How does the vex net usb dongle work?

With the new vex net system how does the usb dongle work on the computer?

Does it show up as a serial/COM device or something else???

I am trying to figure out whether or not this device could be easily integrated into say a vb.net application. If its a serial device then its a piece of cake but other devices tend to get a bit trickier especially if you need special drivers and or library’s.

I like the simplistic nature of this product its just plug and play factory paired wireless units! However I’m thinking its going to be to simple, as in no settings and or configurations. That’s why I’m hooked on the blueSmirf modules from sparkfun every setting that you can imagine is in there and is easily configurable.

I’m not quite sure, but I hope it’s better than the FTC dongles. The pairing was terrible, and they often lost their connection.

Fortunately, it’s apples and oranges. FTC uses bluetooth while VEXNet uses WiFi.

Does that mean that the VEXNet dongle appears as network card to the OS and applications?

This should help answer your question. See this Wiki Page for more details on VEXnet. Specifically, look at the section “VEXnet vs. VEX PRO ARM9 + 802.11b/g”

The short answer is VEXnet’s WiFi protocol is not open for security, simplicity, and competition reasons. With the VEXnet upgrade, you will be able to wirelessly program and debug by plugging the orange cable from your PC to the VEXnet joystick while using easyC or ROBOTC. In later versions of easyC and ROBOTC, you will be able to plug a VEXnet WiFi adapter into the PC, allowing direct wireless download and debug without a joystick.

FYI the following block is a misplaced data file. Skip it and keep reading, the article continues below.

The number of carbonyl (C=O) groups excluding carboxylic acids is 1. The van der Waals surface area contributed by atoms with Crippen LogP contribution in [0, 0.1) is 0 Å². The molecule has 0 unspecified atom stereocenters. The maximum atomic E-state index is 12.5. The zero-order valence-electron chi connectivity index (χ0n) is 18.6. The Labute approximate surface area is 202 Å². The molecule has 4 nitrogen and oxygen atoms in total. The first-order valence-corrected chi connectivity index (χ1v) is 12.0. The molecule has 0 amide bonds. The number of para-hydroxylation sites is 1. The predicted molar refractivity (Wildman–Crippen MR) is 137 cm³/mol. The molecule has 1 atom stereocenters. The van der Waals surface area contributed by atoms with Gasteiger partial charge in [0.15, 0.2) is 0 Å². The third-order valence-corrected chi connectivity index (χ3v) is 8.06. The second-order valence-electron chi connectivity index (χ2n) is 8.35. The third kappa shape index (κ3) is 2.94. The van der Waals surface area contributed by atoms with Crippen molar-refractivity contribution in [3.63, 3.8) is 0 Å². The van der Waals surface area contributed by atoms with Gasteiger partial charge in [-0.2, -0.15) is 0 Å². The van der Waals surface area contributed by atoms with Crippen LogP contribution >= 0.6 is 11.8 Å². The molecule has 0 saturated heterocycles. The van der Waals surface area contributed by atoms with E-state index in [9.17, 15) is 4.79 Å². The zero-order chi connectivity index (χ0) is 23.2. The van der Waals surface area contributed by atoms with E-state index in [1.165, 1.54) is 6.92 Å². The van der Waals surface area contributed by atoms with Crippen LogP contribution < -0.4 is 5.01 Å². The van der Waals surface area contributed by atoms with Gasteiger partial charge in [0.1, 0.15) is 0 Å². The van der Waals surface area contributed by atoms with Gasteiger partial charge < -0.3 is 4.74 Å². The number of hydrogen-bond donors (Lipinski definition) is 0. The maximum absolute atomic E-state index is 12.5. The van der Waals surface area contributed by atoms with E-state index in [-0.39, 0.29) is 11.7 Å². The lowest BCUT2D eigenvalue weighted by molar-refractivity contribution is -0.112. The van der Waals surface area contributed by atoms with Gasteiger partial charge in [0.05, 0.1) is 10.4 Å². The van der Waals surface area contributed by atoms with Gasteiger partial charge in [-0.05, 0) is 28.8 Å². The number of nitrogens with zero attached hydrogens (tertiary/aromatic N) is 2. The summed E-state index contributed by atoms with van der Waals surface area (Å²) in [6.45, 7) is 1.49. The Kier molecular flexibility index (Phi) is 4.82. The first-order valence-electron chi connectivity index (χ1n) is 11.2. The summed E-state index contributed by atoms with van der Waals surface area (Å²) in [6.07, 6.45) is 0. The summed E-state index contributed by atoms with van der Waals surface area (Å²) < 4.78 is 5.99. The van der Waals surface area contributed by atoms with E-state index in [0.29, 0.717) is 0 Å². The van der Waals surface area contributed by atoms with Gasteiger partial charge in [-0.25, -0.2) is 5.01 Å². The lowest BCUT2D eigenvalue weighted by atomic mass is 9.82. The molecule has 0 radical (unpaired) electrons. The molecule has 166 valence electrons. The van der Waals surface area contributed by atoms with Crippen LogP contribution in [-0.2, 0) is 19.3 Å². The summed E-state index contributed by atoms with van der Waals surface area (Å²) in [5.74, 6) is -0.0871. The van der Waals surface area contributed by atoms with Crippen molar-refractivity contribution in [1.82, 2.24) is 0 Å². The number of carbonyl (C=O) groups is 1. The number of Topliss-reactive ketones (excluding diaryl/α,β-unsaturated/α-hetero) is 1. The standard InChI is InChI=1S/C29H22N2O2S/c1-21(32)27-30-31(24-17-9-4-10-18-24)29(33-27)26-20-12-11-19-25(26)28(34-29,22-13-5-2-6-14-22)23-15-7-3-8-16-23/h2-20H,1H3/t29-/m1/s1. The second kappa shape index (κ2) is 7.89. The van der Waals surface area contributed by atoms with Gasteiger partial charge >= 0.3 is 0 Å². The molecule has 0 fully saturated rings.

If you are trying to control and communicate with a robot with custom software on a PC over standard WiFi, then look at the VEXpro ARM9 controller. This unit provides open and unrestricted access to any WiFi network.

Are you NOT going to support “VEXnet’s WiFi” with MPLAB and mcc18 with the VEXnet Upgrade Bundle???

I see that the VEX Cortex Microcontroller replacement for the VEX Microcontroller, Uses the ARM Cortex M3 processor, so it would use a different Compiler.

Yes, MPLAB and mcc18 are supported with the VEXnet Upgrade. I just forgot to list them.

Thanks for the Clarification… :wink:

Looking Forward to ordering the VEXnet Upgrade Bundle. I also need to order a couple of those VEX Accelerometers. When finances allow…

Interesting, I hadn’t seen those new micro controllers before. The vex pro arm9 looks really nice. The increased motor current should prove to be really cool as well as the configurable wireless.

As for driving it from the computer I hope that the software interface will be changed. In easy c v2 I didn’t like the interface because you could only really control one motor at a time. I think that a GUI designer should be included. Nothing really complicated just a page that you can drag and drop menu items onto like buttons, text box’s, text labels ect… Allow the properties of the item to be changed like font, size, color ect… Then have a drop down menu so that you can choose what that item does like for a button you could select “Drive Motor 1” on click and “Stop Motor 1” upon release. For a textbox you would select something like “Show D/O pin 1 state”. Sort of a vb/c#.net nockoff but with ease, simplicity, and no programming involved.

That would be really great because it really difficult to move the sliders in the online window when you need to test two or more motors at the same time.

I know this is a little off topic, but with the new VEXnet system, are you going to be able to program “2 microcontrollers into one”. For example, if a limit switch is pressed on microcontroller A, then it will cause a wheel to spin on microcontroller B. Is this what they mean when they say robots will be able to communicate with each other in the future?

Thanks

If the robots can communicate with each other, then this will be possible.

You would have to develop a Protocol between the Two Robots for this to happen… This is something I am already working on… RO-CIP.

From the Description of the VEXnet Upgrade Bundle, the way the VEXnet TX Upgrade Module is “paired with” the VEXnet Microcontroller Upgrade Module, I would guess that Two VEXnet Microcontroller Upgrade Module, could be “paired together”, and use the Regular RX1 and RX2 for the Communication to the Operator Interface, that is the 75Mhz Transmitter.